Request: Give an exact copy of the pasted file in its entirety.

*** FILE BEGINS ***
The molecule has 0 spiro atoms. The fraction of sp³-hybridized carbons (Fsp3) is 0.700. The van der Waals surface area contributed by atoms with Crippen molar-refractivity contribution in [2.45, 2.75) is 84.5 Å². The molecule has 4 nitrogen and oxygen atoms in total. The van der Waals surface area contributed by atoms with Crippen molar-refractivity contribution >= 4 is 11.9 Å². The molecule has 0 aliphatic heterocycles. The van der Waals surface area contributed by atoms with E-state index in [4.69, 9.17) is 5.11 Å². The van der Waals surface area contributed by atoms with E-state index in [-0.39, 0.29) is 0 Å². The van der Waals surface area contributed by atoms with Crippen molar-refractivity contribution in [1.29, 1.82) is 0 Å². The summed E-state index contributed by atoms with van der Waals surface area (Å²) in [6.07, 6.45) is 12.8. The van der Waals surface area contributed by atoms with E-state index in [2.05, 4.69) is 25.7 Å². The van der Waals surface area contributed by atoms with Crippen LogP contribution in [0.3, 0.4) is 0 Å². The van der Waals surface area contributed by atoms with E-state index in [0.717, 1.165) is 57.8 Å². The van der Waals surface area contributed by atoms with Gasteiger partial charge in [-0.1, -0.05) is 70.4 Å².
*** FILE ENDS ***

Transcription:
The molecule has 0 spiro atoms. The fraction of sp³-hybridized carbons (Fsp3) is 0.700. The van der Waals surface area contributed by atoms with Crippen molar-refractivity contribution in [2.45, 2.75) is 84.5 Å². The molecule has 4 nitrogen and oxygen atoms in total. The van der Waals surface area contributed by atoms with Crippen molar-refractivity contribution >= 4 is 11.9 Å². The molecule has 0 aliphatic heterocycles. The van der Waals surface area contributed by atoms with E-state index in [4.69, 9.17) is 5.11 Å². The van der Waals surface area contributed by atoms with E-state index in [-0.39, 0.29) is 0 Å². The van der Waals surface area contributed by atoms with Crippen molar-refractivity contribution in [1.29, 1.82) is 0 Å². The summed E-state index contributed by atoms with van der Waals surface area (Å²) in [6.07, 6.45) is 12.8. The van der Waals surface area contributed by atoms with E-state index in [2.05, 4.69) is 25.7 Å². The van der Waals surface area contributed by atoms with Crippen LogP contribution in [0.3, 0.4) is 0 Å². The van der Waals surface area contributed by atoms with E-state index in [0.717, 1.165) is 57.8 Å². The van der Waals surface area contributed by atoms with Gasteiger partial charge in [-0.1, -0.05) is 70.4 Å².